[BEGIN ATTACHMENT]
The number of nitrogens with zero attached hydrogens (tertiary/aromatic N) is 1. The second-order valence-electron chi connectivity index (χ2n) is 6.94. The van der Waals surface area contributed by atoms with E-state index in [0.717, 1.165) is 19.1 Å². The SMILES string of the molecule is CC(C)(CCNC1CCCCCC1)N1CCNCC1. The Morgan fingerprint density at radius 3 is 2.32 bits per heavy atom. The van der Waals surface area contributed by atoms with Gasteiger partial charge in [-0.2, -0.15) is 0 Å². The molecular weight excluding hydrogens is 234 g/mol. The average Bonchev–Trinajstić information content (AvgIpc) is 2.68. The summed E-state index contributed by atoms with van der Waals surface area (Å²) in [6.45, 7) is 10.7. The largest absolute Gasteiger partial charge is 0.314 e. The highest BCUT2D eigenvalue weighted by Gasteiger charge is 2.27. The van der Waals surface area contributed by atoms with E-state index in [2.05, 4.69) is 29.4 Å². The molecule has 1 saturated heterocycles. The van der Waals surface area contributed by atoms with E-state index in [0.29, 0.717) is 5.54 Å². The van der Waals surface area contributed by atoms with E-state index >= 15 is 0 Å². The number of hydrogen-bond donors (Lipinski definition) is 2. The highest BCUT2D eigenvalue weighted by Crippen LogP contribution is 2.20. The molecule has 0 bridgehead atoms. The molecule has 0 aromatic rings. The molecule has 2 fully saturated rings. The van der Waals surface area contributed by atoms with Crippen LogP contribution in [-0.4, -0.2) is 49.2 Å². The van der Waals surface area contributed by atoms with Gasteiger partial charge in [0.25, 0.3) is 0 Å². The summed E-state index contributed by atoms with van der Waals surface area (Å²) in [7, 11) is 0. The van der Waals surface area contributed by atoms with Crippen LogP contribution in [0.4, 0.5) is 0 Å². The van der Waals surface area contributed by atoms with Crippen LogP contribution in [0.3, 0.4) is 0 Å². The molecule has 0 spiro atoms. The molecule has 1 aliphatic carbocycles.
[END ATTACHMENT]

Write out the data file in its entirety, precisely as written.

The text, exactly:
The number of nitrogens with zero attached hydrogens (tertiary/aromatic N) is 1. The second-order valence-electron chi connectivity index (χ2n) is 6.94. The van der Waals surface area contributed by atoms with E-state index in [0.717, 1.165) is 19.1 Å². The SMILES string of the molecule is CC(C)(CCNC1CCCCCC1)N1CCNCC1. The Morgan fingerprint density at radius 3 is 2.32 bits per heavy atom. The van der Waals surface area contributed by atoms with Gasteiger partial charge in [-0.2, -0.15) is 0 Å². The molecular weight excluding hydrogens is 234 g/mol. The average Bonchev–Trinajstić information content (AvgIpc) is 2.68. The summed E-state index contributed by atoms with van der Waals surface area (Å²) in [6.45, 7) is 10.7. The largest absolute Gasteiger partial charge is 0.314 e. The highest BCUT2D eigenvalue weighted by Gasteiger charge is 2.27. The van der Waals surface area contributed by atoms with E-state index in [2.05, 4.69) is 29.4 Å². The molecule has 1 saturated heterocycles. The van der Waals surface area contributed by atoms with E-state index in [0.29, 0.717) is 5.54 Å². The van der Waals surface area contributed by atoms with E-state index >= 15 is 0 Å². The number of hydrogen-bond donors (Lipinski definition) is 2. The highest BCUT2D eigenvalue weighted by Crippen LogP contribution is 2.20. The molecule has 0 bridgehead atoms. The molecule has 0 aromatic rings. The molecule has 2 fully saturated rings. The van der Waals surface area contributed by atoms with Crippen LogP contribution in [-0.4, -0.2) is 49.2 Å². The van der Waals surface area contributed by atoms with Gasteiger partial charge in [0.25, 0.3) is 0 Å². The summed E-state index contributed by atoms with van der Waals surface area (Å²) in [7, 11) is 0. The van der Waals surface area contributed by atoms with Crippen LogP contribution in [0.4, 0.5) is 0 Å². The van der Waals surface area contributed by atoms with Crippen LogP contribution in [0.3, 0.4) is 0 Å². The molecule has 0 spiro atoms. The molecule has 1 aliphatic carbocycles.